By John Harrington
DTN Livestock Analyst
Not unlike the pre-race energy surrounding a major NASCAR event, the last few trading sessions before the release of the March 1 hogs and pigs report are brimming full of excitement, nervousness and anticipation. While some pit crews spin tires of fret about being under-hedged, other long and short mechanics and drivers argue whether more profit-taking before the green flag drops could actually help handle the curves.
The grandstands are overflowing with eager market watchers, eyes glued on USDA enumerators in lockdown. When Washington's pace car finally pulls on the reporting track, a momentary hush extinguishes the din as the undersecretary bellows the long-awaited cry:
"Gentlemen, start your erasures!"
Maybe it's "hit the delete key," "drag file to trash," or "reinitialize your hard drive?" Truthfully, it's been some time since I've donned a crash helmet and matching fire suit.
Yet I'm painfully familiar with the smell of burning rubber, that acrid smoke so often billowing from revised government data. More specifically, in all the years I've been chasing hog numbers, quarterly inventories and revisions seem to go hand in hand as much as speed and danger.
So buckle your seat belt and check the roll bar. Unless I'm sadly mistaken, the new swine census set for release at the end of the week will be chock-full of "oopsies," "but-I-meants" and "on-second-thoughts." The resulting makeover could leave Lady Gaga looking like an Amish bride.
It might be enough to cite the extremely volatile history of the H&P data series. Throughout much of the 1980s and 1990s, it was a fairly safe bet that the unveiling of any given quarterly assessment would trigger multiple limit-moves in hog futures, one way or the other. Whether the predicable surprise package consisted of goofy new estimates, radical revisions, or both, the post-report market was guaranteed a wild, reactive ride.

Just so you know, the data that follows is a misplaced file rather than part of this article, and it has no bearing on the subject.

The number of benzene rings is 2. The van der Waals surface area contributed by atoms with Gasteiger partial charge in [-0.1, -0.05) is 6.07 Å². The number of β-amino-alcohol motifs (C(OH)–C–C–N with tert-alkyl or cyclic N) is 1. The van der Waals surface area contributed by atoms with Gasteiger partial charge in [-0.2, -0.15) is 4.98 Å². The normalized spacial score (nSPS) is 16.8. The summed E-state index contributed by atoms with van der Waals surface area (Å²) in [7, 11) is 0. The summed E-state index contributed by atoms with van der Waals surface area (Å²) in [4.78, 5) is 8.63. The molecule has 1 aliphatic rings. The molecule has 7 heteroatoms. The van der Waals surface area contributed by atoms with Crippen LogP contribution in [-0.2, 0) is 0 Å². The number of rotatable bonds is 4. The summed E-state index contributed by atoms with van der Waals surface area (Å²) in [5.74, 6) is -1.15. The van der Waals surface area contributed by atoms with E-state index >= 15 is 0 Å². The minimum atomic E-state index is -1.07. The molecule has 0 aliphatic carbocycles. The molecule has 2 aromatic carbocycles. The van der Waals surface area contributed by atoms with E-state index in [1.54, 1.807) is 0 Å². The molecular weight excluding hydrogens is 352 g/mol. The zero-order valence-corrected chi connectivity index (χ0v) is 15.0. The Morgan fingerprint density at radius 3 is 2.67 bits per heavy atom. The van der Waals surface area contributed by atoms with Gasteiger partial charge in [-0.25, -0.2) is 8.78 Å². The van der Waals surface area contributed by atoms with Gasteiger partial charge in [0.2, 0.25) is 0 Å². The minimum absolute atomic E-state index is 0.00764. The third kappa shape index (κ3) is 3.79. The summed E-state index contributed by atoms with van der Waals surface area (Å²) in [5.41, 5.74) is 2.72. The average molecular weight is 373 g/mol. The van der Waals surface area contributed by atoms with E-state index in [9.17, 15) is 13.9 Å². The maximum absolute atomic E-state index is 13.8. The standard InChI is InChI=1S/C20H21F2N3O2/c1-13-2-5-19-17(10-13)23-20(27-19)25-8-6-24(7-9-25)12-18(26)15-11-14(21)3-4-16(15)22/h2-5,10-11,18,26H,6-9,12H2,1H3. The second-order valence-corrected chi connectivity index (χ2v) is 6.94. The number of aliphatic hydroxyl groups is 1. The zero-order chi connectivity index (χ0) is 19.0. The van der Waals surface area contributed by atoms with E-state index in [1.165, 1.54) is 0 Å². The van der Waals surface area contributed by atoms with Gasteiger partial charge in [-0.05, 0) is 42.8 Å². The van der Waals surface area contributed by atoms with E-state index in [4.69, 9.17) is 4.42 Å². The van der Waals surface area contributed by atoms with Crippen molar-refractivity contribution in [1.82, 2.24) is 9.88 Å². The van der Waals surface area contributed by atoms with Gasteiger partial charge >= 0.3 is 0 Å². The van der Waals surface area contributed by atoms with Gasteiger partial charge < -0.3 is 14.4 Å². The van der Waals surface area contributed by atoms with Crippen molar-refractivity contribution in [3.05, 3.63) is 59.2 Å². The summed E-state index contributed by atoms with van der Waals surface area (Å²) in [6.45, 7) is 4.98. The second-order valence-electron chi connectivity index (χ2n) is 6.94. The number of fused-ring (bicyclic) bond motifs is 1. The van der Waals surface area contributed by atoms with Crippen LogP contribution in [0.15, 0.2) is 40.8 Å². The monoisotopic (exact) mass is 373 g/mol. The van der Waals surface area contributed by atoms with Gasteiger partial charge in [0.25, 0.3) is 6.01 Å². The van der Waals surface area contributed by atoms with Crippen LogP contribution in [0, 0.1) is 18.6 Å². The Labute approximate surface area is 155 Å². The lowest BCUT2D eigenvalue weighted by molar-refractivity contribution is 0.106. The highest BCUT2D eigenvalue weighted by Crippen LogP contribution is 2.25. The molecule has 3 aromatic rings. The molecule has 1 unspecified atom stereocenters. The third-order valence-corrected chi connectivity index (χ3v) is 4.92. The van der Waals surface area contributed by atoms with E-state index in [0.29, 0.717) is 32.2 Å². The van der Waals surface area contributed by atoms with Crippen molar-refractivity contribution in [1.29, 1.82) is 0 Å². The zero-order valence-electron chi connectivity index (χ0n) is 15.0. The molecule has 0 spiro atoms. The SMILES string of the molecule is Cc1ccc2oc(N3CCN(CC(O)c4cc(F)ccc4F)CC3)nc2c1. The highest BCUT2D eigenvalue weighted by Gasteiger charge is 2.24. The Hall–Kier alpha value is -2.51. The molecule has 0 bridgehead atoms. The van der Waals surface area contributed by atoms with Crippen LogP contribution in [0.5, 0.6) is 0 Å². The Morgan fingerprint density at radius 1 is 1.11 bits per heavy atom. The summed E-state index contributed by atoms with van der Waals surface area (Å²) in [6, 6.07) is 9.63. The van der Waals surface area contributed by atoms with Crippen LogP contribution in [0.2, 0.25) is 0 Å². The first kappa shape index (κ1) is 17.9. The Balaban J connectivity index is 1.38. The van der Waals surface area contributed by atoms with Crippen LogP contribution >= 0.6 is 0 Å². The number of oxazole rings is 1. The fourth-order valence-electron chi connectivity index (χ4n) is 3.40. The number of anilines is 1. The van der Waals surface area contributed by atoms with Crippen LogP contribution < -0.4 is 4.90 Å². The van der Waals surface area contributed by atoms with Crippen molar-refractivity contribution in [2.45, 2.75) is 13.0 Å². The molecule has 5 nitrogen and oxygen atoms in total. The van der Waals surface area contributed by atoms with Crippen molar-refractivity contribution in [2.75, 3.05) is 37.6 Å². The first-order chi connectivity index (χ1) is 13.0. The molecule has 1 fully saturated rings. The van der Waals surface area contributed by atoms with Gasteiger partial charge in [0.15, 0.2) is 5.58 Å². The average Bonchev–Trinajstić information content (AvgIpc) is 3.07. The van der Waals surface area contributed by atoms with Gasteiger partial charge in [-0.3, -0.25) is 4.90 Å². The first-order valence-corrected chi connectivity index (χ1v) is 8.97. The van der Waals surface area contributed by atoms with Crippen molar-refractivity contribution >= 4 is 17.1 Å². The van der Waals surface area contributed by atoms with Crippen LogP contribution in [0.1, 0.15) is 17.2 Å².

Indeed, it wasn't that long ago concerned risk managers within the pork industry seriously lobbied the USDA to move from quarterly data collection to monthly, arguing that at least the tighter timeframe would produce smaller supply shocks and sponsor milder price swings.
Even though the bloodless budgeting of sequestration remained far on the horizon, Washington's penny-pinching bureaucrats could never find the money to more frequently count snouts. Who knows? Maybe the powers that be simply reasoned that four rounds of embarrassment were more tolerable than a full dozen.
To be fair, the USDA's track record over the last decade has generally improved, necessitating fewer and less drastic corrections from one set of numbers to the next. I don't think refined methodology or better math skills deserve the credit more than the bittersweet and persistent march of consolidation. It may be simply easier to proctor fewer large operators than keep accurate tabs on a flurry of smaller ones.
But my prediction that the pending March 1 H&P report will be rife with revisions is based on more than bad vibes I may have with the government's past performance. More concretely, the current state of bookkeeping that pretends to balance current assumptions about herd size against actual slaughter brings to mind the creative accounting of Bernie Madoff himself.
Consider just two examples, one significant in size and another much, much larger.
According to the Dec. 1 inventory, the summer pig crop of 2014 was no larger than 29.53 million head, 1.1% smaller than the previous year. Although this group was staged to essentially fund the Dec-Feb slaughter of market hogs, the winter's actual kill of barrows and gilts totaled 27.89 million, a short 1% greater than the prior year. It would appear that last summer's pig-pull was understated and ripe for an upward adjustment.
At the same time, last fall's pig crop was measured to total 29.37 million head, 4% greater than 2013. If this assessment was accurate, how do you explain weekly slaughter this month averaging 8%-10% larger than last year? I suppose some of the unexpected increase could be credited to aggressive marketing by pork producers through the first quarter of 2015 (weights have been falling somewhat more than the seasonal average). Nevertheless, the canyon seems too wide to span without revisiting the fall pig estimate.
In a broader sense, a prolonged period of supply anomalies in the wake of 2014 (i.e., the bizarre and devastating year of PED) probably makes sense. We might be set for a year's worth of significant revisions. Personally, I plan to trust those new farrowing intentions waiting in the wings about as much my chance to win at Daytona.
John Harrington can be reached at email@example.com
Follow John Harrington on Twitter @feelofthemarket
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